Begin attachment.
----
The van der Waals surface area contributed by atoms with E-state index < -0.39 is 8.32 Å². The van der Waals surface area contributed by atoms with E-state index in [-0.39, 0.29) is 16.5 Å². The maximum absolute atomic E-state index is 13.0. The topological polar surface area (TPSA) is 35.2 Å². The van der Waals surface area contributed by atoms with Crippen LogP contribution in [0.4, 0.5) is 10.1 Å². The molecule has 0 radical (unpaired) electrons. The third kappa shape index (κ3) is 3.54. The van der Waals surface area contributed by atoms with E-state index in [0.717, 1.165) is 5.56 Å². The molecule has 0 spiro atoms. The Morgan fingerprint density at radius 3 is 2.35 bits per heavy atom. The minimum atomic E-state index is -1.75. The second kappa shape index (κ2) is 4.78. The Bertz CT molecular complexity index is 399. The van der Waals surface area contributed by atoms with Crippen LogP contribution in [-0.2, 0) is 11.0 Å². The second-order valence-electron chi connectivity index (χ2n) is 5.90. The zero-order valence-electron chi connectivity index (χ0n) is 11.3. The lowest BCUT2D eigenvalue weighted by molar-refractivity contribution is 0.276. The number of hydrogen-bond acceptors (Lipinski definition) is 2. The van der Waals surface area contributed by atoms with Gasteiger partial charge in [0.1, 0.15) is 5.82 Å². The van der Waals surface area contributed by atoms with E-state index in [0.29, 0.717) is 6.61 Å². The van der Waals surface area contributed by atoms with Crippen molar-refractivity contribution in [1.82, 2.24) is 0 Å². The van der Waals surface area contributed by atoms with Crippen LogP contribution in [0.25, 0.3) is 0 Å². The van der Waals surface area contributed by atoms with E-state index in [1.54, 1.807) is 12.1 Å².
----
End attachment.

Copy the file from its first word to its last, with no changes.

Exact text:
The van der Waals surface area contributed by atoms with E-state index < -0.39 is 8.32 Å². The van der Waals surface area contributed by atoms with E-state index in [-0.39, 0.29) is 16.5 Å². The maximum absolute atomic E-state index is 13.0. The topological polar surface area (TPSA) is 35.2 Å². The van der Waals surface area contributed by atoms with Crippen LogP contribution in [0.4, 0.5) is 10.1 Å². The molecule has 0 radical (unpaired) electrons. The third kappa shape index (κ3) is 3.54. The van der Waals surface area contributed by atoms with E-state index in [0.717, 1.165) is 5.56 Å². The molecule has 0 spiro atoms. The Morgan fingerprint density at radius 3 is 2.35 bits per heavy atom. The minimum atomic E-state index is -1.75. The second kappa shape index (κ2) is 4.78. The Bertz CT molecular complexity index is 399. The van der Waals surface area contributed by atoms with Crippen LogP contribution in [-0.2, 0) is 11.0 Å². The second-order valence-electron chi connectivity index (χ2n) is 5.90. The zero-order valence-electron chi connectivity index (χ0n) is 11.3. The lowest BCUT2D eigenvalue weighted by molar-refractivity contribution is 0.276. The number of hydrogen-bond acceptors (Lipinski definition) is 2. The van der Waals surface area contributed by atoms with Gasteiger partial charge in [0.1, 0.15) is 5.82 Å². The van der Waals surface area contributed by atoms with E-state index in [0.29, 0.717) is 6.61 Å². The van der Waals surface area contributed by atoms with Crippen molar-refractivity contribution in [1.82, 2.24) is 0 Å². The van der Waals surface area contributed by atoms with Crippen LogP contribution in [0.25, 0.3) is 0 Å². The van der Waals surface area contributed by atoms with E-state index in [1.54, 1.807) is 12.1 Å².